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The Stuttgart spring fest starts with a 4 day weekend into its 79th year. This year it is opening right in time to celebrate the end of fasting on the Saturday before Easter. Old and young visitors can look forward to 3 eventful weeks in the capital of the State of Baden Wuerttemberg, starting at April 15th to May 7th 2017. Expect to be entertained by the 250 different food stands, rides and salesmen. It does not matter if you prefer a ride on one of the many colorful merry-go-rounds, the candy stands, a stroll through the Kraemermarket or proper fest music in the beer tents, everyone’s wishes will be satisfied. “The 23 days of celebration at the Wasen make it a great place for Families and what’s even better, this year’s Easter break falls right into the first week of the Fruehlingsfest.” Comments Andreas Kroll, head of the Stuttgart’s Event Management Ltd team. “We can look forward to a family friendly mood during that entire week and not just on Wednesdays, the already popular family days.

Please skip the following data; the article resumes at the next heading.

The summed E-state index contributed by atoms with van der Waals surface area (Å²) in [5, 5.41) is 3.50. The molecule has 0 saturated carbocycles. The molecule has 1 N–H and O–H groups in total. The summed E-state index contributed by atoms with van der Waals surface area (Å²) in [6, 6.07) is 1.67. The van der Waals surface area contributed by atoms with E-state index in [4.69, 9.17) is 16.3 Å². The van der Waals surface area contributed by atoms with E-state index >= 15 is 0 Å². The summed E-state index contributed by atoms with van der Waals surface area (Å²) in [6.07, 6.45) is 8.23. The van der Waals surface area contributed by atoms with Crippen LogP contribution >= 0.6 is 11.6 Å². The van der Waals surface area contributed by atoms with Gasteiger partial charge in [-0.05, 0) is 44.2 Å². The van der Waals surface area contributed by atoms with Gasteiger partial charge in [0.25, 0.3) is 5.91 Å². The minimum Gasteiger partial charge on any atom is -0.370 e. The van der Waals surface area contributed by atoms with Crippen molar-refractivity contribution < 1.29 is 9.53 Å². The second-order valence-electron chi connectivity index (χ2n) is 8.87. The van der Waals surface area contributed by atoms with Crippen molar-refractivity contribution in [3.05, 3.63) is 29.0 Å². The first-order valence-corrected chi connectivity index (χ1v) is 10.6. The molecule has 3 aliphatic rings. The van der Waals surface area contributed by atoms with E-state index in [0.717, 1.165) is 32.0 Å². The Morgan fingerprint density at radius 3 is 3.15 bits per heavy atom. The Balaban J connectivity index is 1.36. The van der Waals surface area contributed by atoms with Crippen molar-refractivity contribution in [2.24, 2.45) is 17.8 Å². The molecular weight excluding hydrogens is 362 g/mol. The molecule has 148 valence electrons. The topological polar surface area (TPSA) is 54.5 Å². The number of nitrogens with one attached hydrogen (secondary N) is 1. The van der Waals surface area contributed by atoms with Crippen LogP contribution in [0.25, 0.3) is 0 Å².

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Easter in Germany

Parent Category: MagazineCategory: CulturePublished: Saturday, 08 April 2017 13:26Written by Karin Stumph
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Spring is right around the corner, and Germany is getting ready for Easter.

While traditionally a religious holiday, Easter is one of the most popular holidays for churchgoers and non-religious affiliated Germans alike. Since Christian and pagan rituals are now so intertwined it only makes sense for everyone to take part in the celebrations, besides who does not like a couple extra days off.

Easter markets are a popular thing and pop up on almost every weekend luring eager shoppers to the city center. Most of the public gardens and parks open up right around the beginning of spring also and will enchant with beautiful flowers and walks during the first warmer days.

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The Maginot Line in Lembach

Parent Category: MagazineCategory: SightseeingPublished: Tuesday, 04 April 2017 12:45Written by Uwe Warnack
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Two hours from Stuttgart or one and a half hours from Kaiserslautern - located in the French Lembach - is the fortress "Four a chaux" - lime kiln of the Maginot line. It got its name from the formerly located lime kiln in the neighborhood.